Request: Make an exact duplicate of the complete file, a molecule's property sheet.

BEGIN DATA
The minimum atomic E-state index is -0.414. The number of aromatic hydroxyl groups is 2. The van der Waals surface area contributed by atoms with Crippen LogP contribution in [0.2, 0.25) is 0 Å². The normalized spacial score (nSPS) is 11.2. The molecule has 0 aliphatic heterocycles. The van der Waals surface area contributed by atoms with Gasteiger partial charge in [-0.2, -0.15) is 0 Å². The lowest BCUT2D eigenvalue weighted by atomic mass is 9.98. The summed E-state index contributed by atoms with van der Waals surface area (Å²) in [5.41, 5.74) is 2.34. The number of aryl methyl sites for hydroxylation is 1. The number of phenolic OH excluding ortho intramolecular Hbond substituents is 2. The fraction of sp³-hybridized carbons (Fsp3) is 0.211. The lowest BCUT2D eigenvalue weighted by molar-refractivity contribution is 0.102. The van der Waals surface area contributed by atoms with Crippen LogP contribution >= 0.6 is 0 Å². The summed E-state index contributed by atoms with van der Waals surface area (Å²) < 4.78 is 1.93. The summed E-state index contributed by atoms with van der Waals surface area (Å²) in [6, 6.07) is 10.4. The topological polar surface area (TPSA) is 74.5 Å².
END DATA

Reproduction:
The minimum atomic E-state index is -0.414. The number of aromatic hydroxyl groups is 2. The van der Waals surface area contributed by atoms with Crippen LogP contribution in [0.2, 0.25) is 0 Å². The normalized spacial score (nSPS) is 11.2. The molecule has 0 aliphatic heterocycles. The van der Waals surface area contributed by atoms with Gasteiger partial charge in [-0.2, -0.15) is 0 Å². The lowest BCUT2D eigenvalue weighted by atomic mass is 9.98. The summed E-state index contributed by atoms with van der Waals surface area (Å²) in [5.41, 5.74) is 2.34. The number of aryl methyl sites for hydroxylation is 1. The number of phenolic OH excluding ortho intramolecular Hbond substituents is 2. The fraction of sp³-hybridized carbons (Fsp3) is 0.211. The lowest BCUT2D eigenvalue weighted by molar-refractivity contribution is 0.102. The van der Waals surface area contributed by atoms with Crippen LogP contribution >= 0.6 is 0 Å². The summed E-state index contributed by atoms with van der Waals surface area (Å²) < 4.78 is 1.93. The summed E-state index contributed by atoms with van der Waals surface area (Å²) in [6, 6.07) is 10.4. The topological polar surface area (TPSA) is 74.5 Å².